China Southern's new Airbus A380 service between Sydney and Guangzhou is now open for bookings, with the airline offering special promotional prices across all three travel classes for flights from the October 28 inaugural date.
Return business class fares start at $2,380, with first class from $3,800 and economy from $720, all including taxes.
Best of all, those fares apply for all of China Southern's Australian services to its Guangzhou hub: so travellers in Melbourne, Brisbane and Perth are up for the same super-competitive deals, with extensions through to Beijing and Shanghai.
Business class and first class fares are on sale now until June 12, 2013, and are valid for travel from October 28, 2013 to January 31, 2014; economy fares are on sale through to June 4, 2013, covering travel from October 28 to December 7, 2013.
"These A380 welcome fares are the best we have ever offered to China because we want to celebrate the introduction of the superjumbo when it starts into Sydney" said China Southern Regional General Manager Australia/New Zealand Henry He.
Mr He notes that when the A380 service starts on October 28, all of China Southern’s Australian ports will be serviced by the airline's latest Airbus aircraft – the A380 Superjumbo in Sydney and brand new A330-200/300 airliners to other ports, "all offering fully flat seats in Business and personal televisions throughout."
“Our fleet is ultra-modern and our fares are ultra-competitive, and I invite all Australians to check out our Canton Route fares to the rest of the world as well as to China.”
For more information contact your travel agent, call 1300 889 628 during business hours or visit facebook.com/ChinaSouthernAU.
Guangzhou to London
China Southern's superjumbo will slot into the daily CZ325/326 service, which departs Sydney at 9.50am to reach Guangzhou at 5.30pm.
Travellers continuing to London on China Southern's 'Canton Route' will have the option of breaking their journey at Guangzhou for up to 72 hours without a visa, under new transit permit rules to be introduced later this year.
However, China Southern doesn't offer an A380 service between Guangzhou and London due to the airline having only five A380s in its fleet.
China Southern currently runs only one international A380 service, that being between Guangzhou and Los Angeles.
The airline's other A380 routes are all within China, including the world's shortest A380 trip of just over two hours between Guangzhou and Shanghai.
Inside China Southern's Airbus A380
CZ's A380 represents a substantial upgrade from the Airbus A330s currently used between Sydney and Guangzhou with improvements from tip to tail.
At the front of the main deck you'll find the first class Platinum Private Suites. These SQ-style suites are ensconced by shoulder-height walls and refreshingly bling-free, outfitted in a calm and elegant royal purple.
The eight suites on board are laid out across two rows, in a 1-2-1 configuration, with the slide-down divider between the middle pairs allowing for a chat with your travelling companion or colleague en route.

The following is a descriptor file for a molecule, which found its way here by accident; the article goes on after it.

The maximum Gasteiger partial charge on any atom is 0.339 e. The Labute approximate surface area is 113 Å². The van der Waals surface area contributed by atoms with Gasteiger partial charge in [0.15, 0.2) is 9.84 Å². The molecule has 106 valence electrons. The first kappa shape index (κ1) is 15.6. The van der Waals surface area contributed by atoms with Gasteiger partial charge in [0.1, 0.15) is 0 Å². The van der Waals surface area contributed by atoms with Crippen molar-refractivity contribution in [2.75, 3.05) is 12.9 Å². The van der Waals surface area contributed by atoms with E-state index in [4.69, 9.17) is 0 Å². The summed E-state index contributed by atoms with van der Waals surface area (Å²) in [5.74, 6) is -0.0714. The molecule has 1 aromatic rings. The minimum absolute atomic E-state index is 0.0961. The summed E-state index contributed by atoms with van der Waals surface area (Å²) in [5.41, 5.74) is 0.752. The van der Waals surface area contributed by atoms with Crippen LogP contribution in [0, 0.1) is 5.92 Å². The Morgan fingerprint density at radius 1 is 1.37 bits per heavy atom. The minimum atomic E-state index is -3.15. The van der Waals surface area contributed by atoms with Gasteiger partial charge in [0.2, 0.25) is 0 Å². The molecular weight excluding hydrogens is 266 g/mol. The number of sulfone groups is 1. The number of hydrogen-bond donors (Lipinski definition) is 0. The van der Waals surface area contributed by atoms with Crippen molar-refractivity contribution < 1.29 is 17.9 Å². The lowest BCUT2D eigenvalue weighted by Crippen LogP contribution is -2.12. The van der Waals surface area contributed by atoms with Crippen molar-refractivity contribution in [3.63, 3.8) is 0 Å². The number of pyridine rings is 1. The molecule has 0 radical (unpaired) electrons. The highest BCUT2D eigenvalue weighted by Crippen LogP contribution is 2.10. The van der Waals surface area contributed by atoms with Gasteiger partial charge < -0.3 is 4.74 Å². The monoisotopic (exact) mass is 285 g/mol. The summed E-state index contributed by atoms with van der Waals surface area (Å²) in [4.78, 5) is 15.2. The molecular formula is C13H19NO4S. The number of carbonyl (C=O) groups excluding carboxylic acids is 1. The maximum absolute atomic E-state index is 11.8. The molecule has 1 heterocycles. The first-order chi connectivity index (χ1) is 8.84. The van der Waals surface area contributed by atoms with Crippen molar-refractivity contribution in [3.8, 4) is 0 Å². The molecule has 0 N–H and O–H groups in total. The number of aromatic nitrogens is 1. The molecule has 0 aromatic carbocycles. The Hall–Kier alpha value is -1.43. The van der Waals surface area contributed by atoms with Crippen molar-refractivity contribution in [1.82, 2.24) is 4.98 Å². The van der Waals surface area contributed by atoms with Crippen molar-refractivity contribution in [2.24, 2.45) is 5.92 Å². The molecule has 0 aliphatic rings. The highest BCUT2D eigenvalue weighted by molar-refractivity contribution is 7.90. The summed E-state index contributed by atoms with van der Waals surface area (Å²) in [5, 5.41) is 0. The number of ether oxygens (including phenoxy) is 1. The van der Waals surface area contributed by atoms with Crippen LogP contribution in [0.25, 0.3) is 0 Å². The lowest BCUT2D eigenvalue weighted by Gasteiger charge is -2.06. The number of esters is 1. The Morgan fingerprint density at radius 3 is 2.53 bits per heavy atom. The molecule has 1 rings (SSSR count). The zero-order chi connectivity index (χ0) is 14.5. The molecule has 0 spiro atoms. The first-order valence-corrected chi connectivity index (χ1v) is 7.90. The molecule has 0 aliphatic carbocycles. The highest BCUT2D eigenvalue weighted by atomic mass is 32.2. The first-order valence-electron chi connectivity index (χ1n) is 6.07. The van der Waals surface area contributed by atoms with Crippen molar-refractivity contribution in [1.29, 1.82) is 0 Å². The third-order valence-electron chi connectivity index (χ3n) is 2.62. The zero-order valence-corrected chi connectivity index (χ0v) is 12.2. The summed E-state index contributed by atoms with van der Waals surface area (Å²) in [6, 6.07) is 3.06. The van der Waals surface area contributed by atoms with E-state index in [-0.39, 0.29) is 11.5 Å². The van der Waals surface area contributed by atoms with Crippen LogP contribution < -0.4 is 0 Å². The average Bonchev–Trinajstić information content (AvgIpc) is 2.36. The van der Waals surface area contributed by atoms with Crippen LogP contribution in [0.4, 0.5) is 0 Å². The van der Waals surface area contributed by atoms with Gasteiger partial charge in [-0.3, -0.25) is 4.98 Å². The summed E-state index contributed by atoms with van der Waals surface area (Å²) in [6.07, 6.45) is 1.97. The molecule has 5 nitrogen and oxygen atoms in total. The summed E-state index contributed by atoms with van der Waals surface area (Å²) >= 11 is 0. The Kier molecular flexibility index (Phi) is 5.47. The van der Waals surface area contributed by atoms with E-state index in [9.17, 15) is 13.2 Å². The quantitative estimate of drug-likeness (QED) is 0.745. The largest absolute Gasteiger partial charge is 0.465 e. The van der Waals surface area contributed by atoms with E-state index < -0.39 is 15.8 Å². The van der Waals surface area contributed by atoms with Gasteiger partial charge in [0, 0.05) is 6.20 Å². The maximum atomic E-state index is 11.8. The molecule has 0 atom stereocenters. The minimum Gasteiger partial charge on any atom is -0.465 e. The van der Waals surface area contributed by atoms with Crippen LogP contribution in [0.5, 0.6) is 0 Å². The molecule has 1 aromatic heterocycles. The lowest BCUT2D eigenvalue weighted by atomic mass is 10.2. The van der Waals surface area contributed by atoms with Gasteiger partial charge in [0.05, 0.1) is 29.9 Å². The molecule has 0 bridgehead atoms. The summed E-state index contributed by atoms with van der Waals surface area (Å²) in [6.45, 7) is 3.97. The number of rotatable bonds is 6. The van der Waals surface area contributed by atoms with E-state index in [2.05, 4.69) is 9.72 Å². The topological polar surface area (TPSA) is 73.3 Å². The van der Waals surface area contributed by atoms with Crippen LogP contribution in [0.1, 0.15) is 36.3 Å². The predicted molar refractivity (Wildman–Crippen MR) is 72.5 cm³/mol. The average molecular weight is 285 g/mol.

The seat controls and extra-large table are found in the handy armrest, which is itself a pleasing size for marshalling all your first class gear.
Most of the upper deck is given over to the airline's confusingly-named business class offering, which China Southern dubs as 'First Class' – good luck trying to swing that one past your company's travel manager when it comes to booking a business trip!
Frequent flyers may be familiar with these types of seats – they're made by EADS Sogerma and adopt a staggered layout with direct aisle access for every passenger.
Simple and clean lines are the order of the day once more for China Southern, with a calm and rather corporate light blue seat and off-white plastic surrounding shell.
The centre pairs (E and F seats on China Southern) are the seats to pick if you're travelling with your other half, and the seats to skip if you're not.
We'd also suggest avoiding the aisle seats on the side and in the middle (C and H on the CZ seatmap) skip since your elbows will be right out in the aisles, ready to be banged by the first trolley or passenger that goes past.
That all makes the A and K window seats, which have a large armrest/cocktail table between you and the rest of the plane, plus a few inches extra bed length, the ones to snag.
And, of course, you get the elbow room on the other side from the window storage bins – all up, the extra surface area makes for a very practical 'office in the sky'.
Looking more closely at the seat, you'll find the controls sensibly up where the contents of your pockets won't brush up against them.
A water bottle holder sits in the corner, with a full universal power point at a handy spot right next to your arm.
We like the clever recessed cupholder/plateholder too: no glasses sliding around here.
Economy class (refreshingly named 'Economy Class') is towards the back of the main cabin in the usual 3-4-3 seat layout.
If you're flying to China in the cheap sets we suggest booking into in the smaller upstairs economy cabin: this sports a roomier 2-4-2 layout with extra elbow and surface space plus more personal storage area for passengers in window seats.
(The seats you want are rows 70 through 78 - avoid row 79, which is a middle block of four seats flanked by the toilets, galley and crew area.)
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